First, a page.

15th March 2017

Collusion investigation R2RC

Media release

October 2014

Collusion investigation opens way for Right to Repair

The recent announcement by the Competition Commission that it will be investigating 82 automotive component manufacturers for collusion and price fixing has sparked conversation about South Africa’s motor industry and the operating thereof.

Les Mc Master, Chairman of the Motor Industry Workshop Association (MIWA) says this is a good thing and believes this will raise awareness around the Right to Repair Campaign that MIWA has championed since 2011. The Right to Repair Campaign allows consumers to select where their vehicles are serviced, maintained and repaired at competitive prices in the workshop of their choice.

 

Just as insurers are crying out for consumers to be able to fit certified alternative parts to contain the cost of vehicle repairs without fear of losing the warranty, so too are independent workshops wanting the opportunity to repair vehicles without the warranty threat.

“South African legislature needs to follow the international Right to Repair trend which promotes South Africa’s existing consumer and competition laws. There is a need for a fair and competitive regulatory environment that enables freedom of choice for the consumers and that gives aftermarket Small Medium Enterprises a chance to stay in business,” says Mc Master.

In some instances the successful Right to Repair Campaigns in other countries have lead to the enactment of legislation which dictates that Original Equipment Manufacturers (OEMs) are required to provide the same information to the independent aftermarket dealers as they already provide to their franchise dealers. Certain Right to Repair legislation also codifies the consumers’ right to choose its preferred dealer without fear of losing their warranty.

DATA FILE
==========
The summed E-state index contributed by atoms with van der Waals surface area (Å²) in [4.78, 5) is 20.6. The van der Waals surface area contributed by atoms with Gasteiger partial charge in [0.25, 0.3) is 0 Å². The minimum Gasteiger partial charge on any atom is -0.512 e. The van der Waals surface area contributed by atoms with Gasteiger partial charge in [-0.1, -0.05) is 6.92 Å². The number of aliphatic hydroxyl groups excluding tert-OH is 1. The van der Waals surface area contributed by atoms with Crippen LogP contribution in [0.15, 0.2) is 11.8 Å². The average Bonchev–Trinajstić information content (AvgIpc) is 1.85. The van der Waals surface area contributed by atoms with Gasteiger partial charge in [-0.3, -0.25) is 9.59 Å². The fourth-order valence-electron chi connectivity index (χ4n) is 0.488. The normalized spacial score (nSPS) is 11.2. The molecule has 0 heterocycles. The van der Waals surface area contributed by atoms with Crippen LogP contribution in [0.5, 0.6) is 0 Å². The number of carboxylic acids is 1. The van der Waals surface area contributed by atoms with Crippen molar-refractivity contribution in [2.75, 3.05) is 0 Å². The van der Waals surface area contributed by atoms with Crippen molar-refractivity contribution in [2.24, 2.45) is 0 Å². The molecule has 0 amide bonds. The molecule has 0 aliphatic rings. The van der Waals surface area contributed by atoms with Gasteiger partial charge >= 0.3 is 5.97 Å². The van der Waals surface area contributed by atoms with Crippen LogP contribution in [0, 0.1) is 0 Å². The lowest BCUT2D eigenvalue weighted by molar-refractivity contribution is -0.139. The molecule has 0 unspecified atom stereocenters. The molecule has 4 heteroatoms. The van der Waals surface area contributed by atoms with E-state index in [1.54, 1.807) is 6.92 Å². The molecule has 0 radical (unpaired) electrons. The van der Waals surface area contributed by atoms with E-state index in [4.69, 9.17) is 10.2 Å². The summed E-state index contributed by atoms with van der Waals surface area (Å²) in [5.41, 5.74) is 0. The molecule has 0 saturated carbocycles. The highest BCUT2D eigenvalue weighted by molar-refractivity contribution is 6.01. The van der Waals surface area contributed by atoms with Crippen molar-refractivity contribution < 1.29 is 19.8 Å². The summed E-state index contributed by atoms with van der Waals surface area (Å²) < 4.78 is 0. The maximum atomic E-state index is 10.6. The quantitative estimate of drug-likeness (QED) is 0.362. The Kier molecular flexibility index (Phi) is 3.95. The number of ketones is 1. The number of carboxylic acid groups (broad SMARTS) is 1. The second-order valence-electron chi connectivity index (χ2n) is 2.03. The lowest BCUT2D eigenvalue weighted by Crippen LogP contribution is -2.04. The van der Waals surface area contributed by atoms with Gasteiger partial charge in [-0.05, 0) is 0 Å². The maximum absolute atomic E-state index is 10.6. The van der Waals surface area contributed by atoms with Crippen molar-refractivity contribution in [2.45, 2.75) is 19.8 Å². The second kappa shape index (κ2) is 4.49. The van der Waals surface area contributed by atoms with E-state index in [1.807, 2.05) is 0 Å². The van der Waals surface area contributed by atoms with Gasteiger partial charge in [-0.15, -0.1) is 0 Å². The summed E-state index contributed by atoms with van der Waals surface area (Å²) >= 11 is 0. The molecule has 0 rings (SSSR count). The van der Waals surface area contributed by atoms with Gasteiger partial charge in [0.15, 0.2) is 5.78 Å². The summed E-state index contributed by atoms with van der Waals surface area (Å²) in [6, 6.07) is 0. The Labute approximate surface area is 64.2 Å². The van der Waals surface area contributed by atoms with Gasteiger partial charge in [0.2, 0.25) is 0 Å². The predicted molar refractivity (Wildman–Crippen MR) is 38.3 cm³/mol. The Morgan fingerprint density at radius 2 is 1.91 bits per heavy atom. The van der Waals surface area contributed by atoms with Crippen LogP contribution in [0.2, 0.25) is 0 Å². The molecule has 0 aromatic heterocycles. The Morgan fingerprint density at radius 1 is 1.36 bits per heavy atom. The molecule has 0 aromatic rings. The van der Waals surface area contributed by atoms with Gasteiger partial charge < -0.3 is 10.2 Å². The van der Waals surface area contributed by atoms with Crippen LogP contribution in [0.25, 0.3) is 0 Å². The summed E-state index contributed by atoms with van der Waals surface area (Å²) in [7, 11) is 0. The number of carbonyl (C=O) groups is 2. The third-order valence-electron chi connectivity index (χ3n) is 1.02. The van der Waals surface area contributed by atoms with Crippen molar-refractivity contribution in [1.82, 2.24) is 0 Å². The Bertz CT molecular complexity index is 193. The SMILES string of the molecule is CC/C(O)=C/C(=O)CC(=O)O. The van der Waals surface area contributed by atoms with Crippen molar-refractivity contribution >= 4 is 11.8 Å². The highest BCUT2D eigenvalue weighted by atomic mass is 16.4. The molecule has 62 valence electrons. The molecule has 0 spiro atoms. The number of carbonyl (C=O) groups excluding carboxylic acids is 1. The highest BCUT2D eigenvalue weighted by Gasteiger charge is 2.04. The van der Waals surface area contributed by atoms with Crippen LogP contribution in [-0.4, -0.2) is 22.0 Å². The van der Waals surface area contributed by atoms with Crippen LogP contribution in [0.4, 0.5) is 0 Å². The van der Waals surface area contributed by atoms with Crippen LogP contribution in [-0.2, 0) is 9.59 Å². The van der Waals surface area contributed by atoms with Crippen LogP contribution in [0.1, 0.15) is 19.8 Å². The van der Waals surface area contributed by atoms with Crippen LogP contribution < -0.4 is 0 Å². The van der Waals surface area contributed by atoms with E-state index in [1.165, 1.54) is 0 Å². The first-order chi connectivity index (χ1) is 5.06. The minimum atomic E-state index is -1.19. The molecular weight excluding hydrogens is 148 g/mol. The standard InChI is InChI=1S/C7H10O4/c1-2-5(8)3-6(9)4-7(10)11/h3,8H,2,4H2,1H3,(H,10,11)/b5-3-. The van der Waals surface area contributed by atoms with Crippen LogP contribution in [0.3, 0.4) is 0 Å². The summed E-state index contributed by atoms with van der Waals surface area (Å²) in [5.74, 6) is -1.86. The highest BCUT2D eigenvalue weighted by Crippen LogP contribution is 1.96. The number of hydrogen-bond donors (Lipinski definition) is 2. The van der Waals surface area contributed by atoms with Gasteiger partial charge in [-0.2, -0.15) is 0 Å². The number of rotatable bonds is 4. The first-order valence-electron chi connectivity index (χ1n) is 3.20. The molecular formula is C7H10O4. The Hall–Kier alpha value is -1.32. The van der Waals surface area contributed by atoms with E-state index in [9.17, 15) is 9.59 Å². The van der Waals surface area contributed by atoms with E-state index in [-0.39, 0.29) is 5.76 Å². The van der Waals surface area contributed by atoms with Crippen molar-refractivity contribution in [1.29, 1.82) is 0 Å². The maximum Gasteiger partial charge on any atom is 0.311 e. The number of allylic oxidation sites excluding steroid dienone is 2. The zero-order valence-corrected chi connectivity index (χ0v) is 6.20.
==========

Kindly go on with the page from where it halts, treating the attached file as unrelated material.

“Access to information is increasingly important in an era of technological advancements. Not having access to certain information has allowed OEMs to monopolise the automotive industry by refusing to provide the requisite codes for security systems, diagnostic systems and telematics systems, but to name a few, to independent aftermarket dealers. Where the required codes are not available, the independent aftermarket dealers are precluded from repairing those vehicles which leaves the consumer with the franchise dealers as their only alternative,” explains Mc Master.

 

Both the lack of access to information and the stringent framework surrounding warranty, maintenance and service plans places OEMs and their franchise dealers with the exclusive control of that segment of the market.

 

“We at MIWA believe this imbalance needs to be addressed in South Africa as it has in other parts of the world, and we will be championing the cause. We will be following the investigation closely and welcome the dialogue it will bring between stakeholders in the motor industry,” he concludes.

ENDS

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